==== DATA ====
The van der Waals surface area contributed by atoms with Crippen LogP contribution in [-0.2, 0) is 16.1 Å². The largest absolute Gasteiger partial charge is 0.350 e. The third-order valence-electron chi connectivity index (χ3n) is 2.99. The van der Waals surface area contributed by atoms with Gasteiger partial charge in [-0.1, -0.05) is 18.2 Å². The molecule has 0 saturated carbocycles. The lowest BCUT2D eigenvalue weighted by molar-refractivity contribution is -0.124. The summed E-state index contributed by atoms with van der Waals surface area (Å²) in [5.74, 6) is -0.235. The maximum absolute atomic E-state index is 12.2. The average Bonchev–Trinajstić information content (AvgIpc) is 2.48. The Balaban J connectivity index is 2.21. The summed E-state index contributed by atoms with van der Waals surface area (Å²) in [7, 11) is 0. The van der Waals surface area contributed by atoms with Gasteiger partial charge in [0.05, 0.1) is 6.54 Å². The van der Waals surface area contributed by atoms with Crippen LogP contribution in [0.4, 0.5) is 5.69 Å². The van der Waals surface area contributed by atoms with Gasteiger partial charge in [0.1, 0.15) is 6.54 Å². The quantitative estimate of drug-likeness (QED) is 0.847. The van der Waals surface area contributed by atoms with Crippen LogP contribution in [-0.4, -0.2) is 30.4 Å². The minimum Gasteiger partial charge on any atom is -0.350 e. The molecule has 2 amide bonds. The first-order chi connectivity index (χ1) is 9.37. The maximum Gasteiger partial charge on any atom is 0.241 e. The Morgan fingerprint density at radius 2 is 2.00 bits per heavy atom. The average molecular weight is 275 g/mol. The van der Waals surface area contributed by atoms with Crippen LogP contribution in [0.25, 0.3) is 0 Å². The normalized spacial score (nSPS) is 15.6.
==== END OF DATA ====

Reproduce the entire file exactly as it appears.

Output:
The van der Waals surface area contributed by atoms with Crippen LogP contribution in [-0.2, 0) is 16.1 Å². The largest absolute Gasteiger partial charge is 0.350 e. The third-order valence-electron chi connectivity index (χ3n) is 2.99. The van der Waals surface area contributed by atoms with Gasteiger partial charge in [-0.1, -0.05) is 18.2 Å². The molecule has 0 saturated carbocycles. The lowest BCUT2D eigenvalue weighted by molar-refractivity contribution is -0.124. The summed E-state index contributed by atoms with van der Waals surface area (Å²) in [5.74, 6) is -0.235. The maximum absolute atomic E-state index is 12.2. The average Bonchev–Trinajstić information content (AvgIpc) is 2.48. The Balaban J connectivity index is 2.21. The summed E-state index contributed by atoms with van der Waals surface area (Å²) in [7, 11) is 0. The van der Waals surface area contributed by atoms with Gasteiger partial charge in [0.05, 0.1) is 6.54 Å². The van der Waals surface area contributed by atoms with Crippen LogP contribution in [0.4, 0.5) is 5.69 Å². The van der Waals surface area contributed by atoms with Gasteiger partial charge in [0.1, 0.15) is 6.54 Å². The quantitative estimate of drug-likeness (QED) is 0.847. The van der Waals surface area contributed by atoms with Crippen LogP contribution in [-0.4, -0.2) is 30.4 Å². The minimum Gasteiger partial charge on any atom is -0.350 e. The molecule has 2 amide bonds. The first-order chi connectivity index (χ1) is 9.37. The maximum Gasteiger partial charge on any atom is 0.241 e. The Morgan fingerprint density at radius 2 is 2.00 bits per heavy atom. The average molecular weight is 275 g/mol. The van der Waals surface area contributed by atoms with Crippen LogP contribution in [0.25, 0.3) is 0 Å². The normalized spacial score (nSPS) is 15.6.